Photography by Justine Hand

Come learn with us as resident DIY expert Justine Hand shows how she restored the brass hardware on her historic butlers pantry.

Materials: - White vinegar  - Brass or metal polish - Gloves - Soft, clean cloths or rags  - Mineral or linseed oil - Soft bristle brush (optional) - Protective surface covering (optional) - Varnish or nail polish remover (optional)

Step 1: Test your metal.

Before you begin, confirm that your piece is indeed solid brass and not plate or some other gold-toned metal. To test, simply hold a magnet up to the surface. If it doesn’t stick, you have solid brass. If it does, you most likely have plate.

Step 2: Strip any laquer.

To remove the lacquer, submerge your brass piece in very hot water, which will cause the brass and the lacquer to expand. Carefully, remove your piece from the water and let it cool. As it does so, the metal will contract from the finish, and you should be able to peel the lacquer away.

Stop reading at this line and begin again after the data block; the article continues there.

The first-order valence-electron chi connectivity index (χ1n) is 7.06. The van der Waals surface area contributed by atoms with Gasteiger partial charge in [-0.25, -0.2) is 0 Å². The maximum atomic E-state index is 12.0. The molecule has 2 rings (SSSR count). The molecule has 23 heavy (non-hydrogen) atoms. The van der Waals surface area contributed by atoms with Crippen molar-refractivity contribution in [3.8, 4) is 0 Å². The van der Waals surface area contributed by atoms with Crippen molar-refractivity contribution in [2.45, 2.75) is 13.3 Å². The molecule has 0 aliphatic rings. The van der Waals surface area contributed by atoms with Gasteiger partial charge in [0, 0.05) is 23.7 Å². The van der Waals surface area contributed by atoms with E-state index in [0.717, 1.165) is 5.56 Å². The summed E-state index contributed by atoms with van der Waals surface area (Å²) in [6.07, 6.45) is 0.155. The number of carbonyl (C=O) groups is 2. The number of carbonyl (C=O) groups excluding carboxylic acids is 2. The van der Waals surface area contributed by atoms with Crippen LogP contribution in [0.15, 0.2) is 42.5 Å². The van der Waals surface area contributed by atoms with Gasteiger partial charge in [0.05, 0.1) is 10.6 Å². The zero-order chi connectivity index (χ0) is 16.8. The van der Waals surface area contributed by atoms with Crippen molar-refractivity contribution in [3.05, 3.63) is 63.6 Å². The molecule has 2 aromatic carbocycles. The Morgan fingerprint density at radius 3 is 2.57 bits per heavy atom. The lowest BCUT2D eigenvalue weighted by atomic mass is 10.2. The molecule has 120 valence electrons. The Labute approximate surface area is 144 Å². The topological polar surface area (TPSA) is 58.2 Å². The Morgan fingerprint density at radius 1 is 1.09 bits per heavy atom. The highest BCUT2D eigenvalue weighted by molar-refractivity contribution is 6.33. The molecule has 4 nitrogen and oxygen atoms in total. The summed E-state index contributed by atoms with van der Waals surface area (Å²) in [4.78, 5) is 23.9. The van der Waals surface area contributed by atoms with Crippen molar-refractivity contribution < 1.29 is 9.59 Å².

Step 3:  Pre-Clean

Using hot, soapy water and a soft cloth or brush, clean away any dirt, food, or other deposits.

Step 4: Polish the brass.

Acids such as vinegar or lemon, even ketchup, can be used to clean brass. For more heavily oxidized brass, a commercial polish may be necessary.

Step 5: Wash.

Commercial polishes in particular will leave an dirty, oily residue. Wash this off with dish soap and warm water. Dry thoroughly.

Step 6: Protect

To protect your newly polished brass, rub with a light coat of mineral oil to preserve the finish (never add a lacquer coat to old brass).

Thoroughly cleaned, my brass hardware should only need a vinegar touch up every couple months.